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. Last Updated: 07/27/2016

Duma Condemns U.S. Vote on Baltic Troops

The State Duma condemned Friday a U.S. Senate resolution demanding that Moscow withdraw its troops from Estonia by the end of August.


The lower house of parliament said in a statement that the resolution, which linked more U.S. aid to the withdrawal of troops, was an attempt to interfere in the internal affairs of Russia and Estonia.


"The fact that the U.S. Senate passed a resolution saying Russia will not get additional economic aid if it does not withdraw its troops from Estonia before Aug. 31 is seen as a move directed at the disruption of efforts to establish good neighborly relations between Russia and Estonia," it said.


Russia has pulled its forces out of Lithuania and has agreed to quit Latvia by the end of August.


But it has no deal with Estonia and has linked the removal of its 2,500 troops to the treatment of Russian-speakers and the rights of Russian military pensioners in the Baltic republic.


The U.S. move undermined relations between Russia and the United States, said the Duma statement which was passed by 228 votes to 14.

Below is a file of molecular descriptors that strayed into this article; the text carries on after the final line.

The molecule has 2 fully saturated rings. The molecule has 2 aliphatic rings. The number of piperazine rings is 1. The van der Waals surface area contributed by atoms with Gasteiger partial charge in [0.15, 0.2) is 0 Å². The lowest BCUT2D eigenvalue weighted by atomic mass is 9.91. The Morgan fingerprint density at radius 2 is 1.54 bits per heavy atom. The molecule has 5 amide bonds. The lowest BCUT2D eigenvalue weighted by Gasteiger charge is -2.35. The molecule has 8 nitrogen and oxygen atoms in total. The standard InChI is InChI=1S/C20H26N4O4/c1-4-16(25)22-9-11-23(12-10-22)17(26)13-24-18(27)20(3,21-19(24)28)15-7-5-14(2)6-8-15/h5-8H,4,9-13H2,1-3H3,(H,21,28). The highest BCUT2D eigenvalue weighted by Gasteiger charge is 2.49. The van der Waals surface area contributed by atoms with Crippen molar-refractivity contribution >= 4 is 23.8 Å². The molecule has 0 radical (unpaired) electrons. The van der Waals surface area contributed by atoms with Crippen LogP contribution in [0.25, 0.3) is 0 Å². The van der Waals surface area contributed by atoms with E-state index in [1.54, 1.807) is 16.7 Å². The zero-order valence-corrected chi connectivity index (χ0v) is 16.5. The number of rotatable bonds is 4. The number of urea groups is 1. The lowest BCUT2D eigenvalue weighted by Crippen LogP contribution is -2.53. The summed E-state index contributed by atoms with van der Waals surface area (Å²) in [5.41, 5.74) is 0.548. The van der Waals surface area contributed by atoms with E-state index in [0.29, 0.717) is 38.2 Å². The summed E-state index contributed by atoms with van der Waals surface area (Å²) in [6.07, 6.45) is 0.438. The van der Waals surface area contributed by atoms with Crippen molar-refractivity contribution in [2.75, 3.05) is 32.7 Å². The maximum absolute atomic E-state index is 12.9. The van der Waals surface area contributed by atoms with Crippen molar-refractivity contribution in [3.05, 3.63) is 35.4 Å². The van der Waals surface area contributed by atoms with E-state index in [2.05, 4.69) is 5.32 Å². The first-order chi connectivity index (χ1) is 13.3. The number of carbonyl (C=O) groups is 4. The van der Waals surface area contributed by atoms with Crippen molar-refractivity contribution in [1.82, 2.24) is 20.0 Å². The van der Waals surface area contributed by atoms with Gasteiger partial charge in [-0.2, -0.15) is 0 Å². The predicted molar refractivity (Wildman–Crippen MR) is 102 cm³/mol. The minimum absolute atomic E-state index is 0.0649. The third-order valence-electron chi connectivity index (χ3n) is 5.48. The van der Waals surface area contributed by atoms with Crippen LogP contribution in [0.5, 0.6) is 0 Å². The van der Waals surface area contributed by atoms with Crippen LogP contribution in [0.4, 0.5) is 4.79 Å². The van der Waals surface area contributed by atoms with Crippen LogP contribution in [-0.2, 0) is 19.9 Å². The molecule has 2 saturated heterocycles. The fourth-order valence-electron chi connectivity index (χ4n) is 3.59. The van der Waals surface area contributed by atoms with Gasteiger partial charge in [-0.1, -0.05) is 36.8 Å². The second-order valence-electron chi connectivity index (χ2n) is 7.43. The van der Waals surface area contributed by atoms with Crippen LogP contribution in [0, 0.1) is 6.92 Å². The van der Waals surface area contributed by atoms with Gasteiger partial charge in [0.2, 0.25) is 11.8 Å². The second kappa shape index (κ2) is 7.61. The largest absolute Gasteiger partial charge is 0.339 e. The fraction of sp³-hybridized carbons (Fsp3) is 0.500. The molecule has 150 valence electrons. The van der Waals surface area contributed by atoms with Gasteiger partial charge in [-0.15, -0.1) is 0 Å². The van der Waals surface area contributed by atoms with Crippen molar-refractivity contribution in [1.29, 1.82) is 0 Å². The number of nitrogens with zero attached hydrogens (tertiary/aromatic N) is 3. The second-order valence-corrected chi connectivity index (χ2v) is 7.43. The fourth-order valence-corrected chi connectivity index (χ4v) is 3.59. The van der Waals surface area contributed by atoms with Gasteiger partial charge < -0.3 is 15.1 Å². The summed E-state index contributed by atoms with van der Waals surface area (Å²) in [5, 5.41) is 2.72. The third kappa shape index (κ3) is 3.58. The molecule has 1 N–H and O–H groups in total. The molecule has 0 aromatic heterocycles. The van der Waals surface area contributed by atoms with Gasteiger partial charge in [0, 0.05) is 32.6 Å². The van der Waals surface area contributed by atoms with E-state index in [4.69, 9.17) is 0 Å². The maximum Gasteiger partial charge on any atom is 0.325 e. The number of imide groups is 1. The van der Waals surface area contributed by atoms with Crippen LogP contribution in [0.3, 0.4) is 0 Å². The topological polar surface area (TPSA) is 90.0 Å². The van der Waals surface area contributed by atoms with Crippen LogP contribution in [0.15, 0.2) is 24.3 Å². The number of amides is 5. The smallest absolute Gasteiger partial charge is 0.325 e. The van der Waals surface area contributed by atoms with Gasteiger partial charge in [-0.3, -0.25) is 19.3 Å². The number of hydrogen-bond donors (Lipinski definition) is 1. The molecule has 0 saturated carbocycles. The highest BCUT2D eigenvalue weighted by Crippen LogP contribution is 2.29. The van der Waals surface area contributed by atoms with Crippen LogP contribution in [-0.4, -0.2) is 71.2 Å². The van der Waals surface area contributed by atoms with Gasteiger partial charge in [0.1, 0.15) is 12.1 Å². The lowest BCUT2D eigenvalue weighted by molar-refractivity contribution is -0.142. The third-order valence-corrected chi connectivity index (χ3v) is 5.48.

Vladimir Lukin, chairman of parliament's foreign affairs committee, was quoted by RIA news agency as saying the Senate resolution was "either stupid or provocative."


Russia and Estonia should be left in peace until the end of the month to sort out the withdrawal, he added.


Estonian leaders called this week for the international community to press Russia to keep to the Aug. 31 deadline.


The head of the Foreign Ministry's department for international humanitarian and cultural cooperation, Vyacheslav Bakhmin, was quoted by RIA as saying there was no doubt the troops would be pulled out.


"The question of the date is not a question of the withdrawal of the troops in principle," he said.


But he added that "fixing a precise timetable is a matter for the two states," and that it was not advisable for Russia to pull out by Aug. 31 while bilateral problems were unresolved.


The U.S. Senate's vote was an amendment to a foreign-aid bill which provides $839 million in aid for Russia and the other former Soviet republics.